Majors Brian and Lee Ann Burkett flank their son, Evan.

A small-group Bible study at the Michigan City, Ind., Corps.

New senior soldiers.

Corps cadets assist with the Sundaymorning breakfast program.


7

Sturgis on the rise!

E

nvoys DeWayne and Pam Duskin, Sturgis, Mich., corps administrators, are pleased to report the 14 junior soldiers, seven senior soldiers and three adherents enrolled this year began attending the corps not only because of its various ministries but because friends invited friends. “We believe any person who attends our corps, even a first-time visitor, is a potential soldier,” said DeWayne. “We need to engage them quickly!” Some of the new soldiers came through youth programs, women’s ministries, weekly Bible studies or a daily feeding program. Others, who’d been attending the corps for a while, decided to join after simply

Envoy Pam Duskin (l) at the corps’ motherdaughter tea.

Envoys DeWayne and Pam Duskin with new senior and junior soldiers.

being asked by the Duskins, who arrived in Sturgis in 2011. “I prepared a list and began working to spiritually challenge and grow these individuals,” said DeWayne. “And, they responded to our invitation to become soldiers or adherents.” Qualities that have attracted and kept people coming to the corps include a caring family atmosphere, a diversity of ages and worship services that aren’t allowed to become stagnant. When the “OneMore4Jesus” emphasis was introduced last year, DeWayne saw it as simple and realistic. He says he felt it met five key steps: achievability, a challenge requiring effort, commitment across the board, good research and an action plan. “It was a goal we knew we could achieve with effort and commitment,” he added. “In our case having only one junior soldier at the time was disturbing and a call to action!” Average attendance of Sunday morning worship at the corps has more than doubled to 50, and recruits’ classes are offered quarterly. The corps has effectively incorporated community outreaches, such as summer gospel concerts in the public park band shell and a monthly “singspiration” night which recently attracted a record 90 people. Women’s ministries recently completed its first outreach, a mother and daughter tea that attracted 50 guests, more than half of whom were first-time visitors.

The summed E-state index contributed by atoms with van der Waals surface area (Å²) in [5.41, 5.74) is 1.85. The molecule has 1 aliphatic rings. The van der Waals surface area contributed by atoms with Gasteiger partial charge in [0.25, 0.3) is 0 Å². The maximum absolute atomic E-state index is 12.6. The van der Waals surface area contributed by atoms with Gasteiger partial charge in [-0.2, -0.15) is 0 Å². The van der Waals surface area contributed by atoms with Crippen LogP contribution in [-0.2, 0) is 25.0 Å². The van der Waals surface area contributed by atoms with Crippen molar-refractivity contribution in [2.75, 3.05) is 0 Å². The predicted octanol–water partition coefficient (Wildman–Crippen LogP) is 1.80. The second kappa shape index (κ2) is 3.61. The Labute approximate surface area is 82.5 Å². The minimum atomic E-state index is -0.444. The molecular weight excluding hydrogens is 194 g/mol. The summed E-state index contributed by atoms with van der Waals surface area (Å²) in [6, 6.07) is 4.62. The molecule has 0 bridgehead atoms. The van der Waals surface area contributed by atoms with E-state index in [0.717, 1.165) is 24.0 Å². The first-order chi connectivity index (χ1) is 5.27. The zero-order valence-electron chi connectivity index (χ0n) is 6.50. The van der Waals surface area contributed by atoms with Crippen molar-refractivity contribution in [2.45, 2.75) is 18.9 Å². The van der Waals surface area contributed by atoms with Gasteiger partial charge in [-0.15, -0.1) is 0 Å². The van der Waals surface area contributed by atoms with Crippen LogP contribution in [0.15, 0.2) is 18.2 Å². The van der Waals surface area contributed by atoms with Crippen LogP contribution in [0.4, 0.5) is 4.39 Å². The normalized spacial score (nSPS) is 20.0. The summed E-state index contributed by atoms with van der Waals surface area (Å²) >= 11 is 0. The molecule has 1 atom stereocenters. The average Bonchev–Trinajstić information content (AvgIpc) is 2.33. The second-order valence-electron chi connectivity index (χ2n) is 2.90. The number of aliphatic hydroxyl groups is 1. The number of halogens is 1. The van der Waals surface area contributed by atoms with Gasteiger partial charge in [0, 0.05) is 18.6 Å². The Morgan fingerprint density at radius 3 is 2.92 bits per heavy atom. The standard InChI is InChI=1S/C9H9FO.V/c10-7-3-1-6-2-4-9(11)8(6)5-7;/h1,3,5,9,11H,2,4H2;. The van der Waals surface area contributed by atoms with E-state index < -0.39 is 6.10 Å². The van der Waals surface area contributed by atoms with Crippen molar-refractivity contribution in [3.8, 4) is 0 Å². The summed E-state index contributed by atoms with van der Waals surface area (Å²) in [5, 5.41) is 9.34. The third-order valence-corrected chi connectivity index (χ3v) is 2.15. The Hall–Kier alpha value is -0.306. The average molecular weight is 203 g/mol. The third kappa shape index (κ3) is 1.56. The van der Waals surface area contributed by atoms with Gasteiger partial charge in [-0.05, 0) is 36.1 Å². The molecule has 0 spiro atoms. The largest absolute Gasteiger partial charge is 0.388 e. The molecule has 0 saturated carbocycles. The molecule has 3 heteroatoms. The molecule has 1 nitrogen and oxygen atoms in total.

Envoy Pam Duskin (l) welcomes Major Debra Pascoe and her daughters, Melissa and Jessica, to the corps’ mother-daughter tea.

Adding “TSA Outdoors” to the vacation Bible school curriculum also has proven to be popular, as are periodic DVD-based Bible studies by Max Lucado, Peter Briscoe and other Christian authors.

Major Jacalyn Bowers conducts a teaching illustration with Trenton, a new junior soldier.

Youth seek to serve

T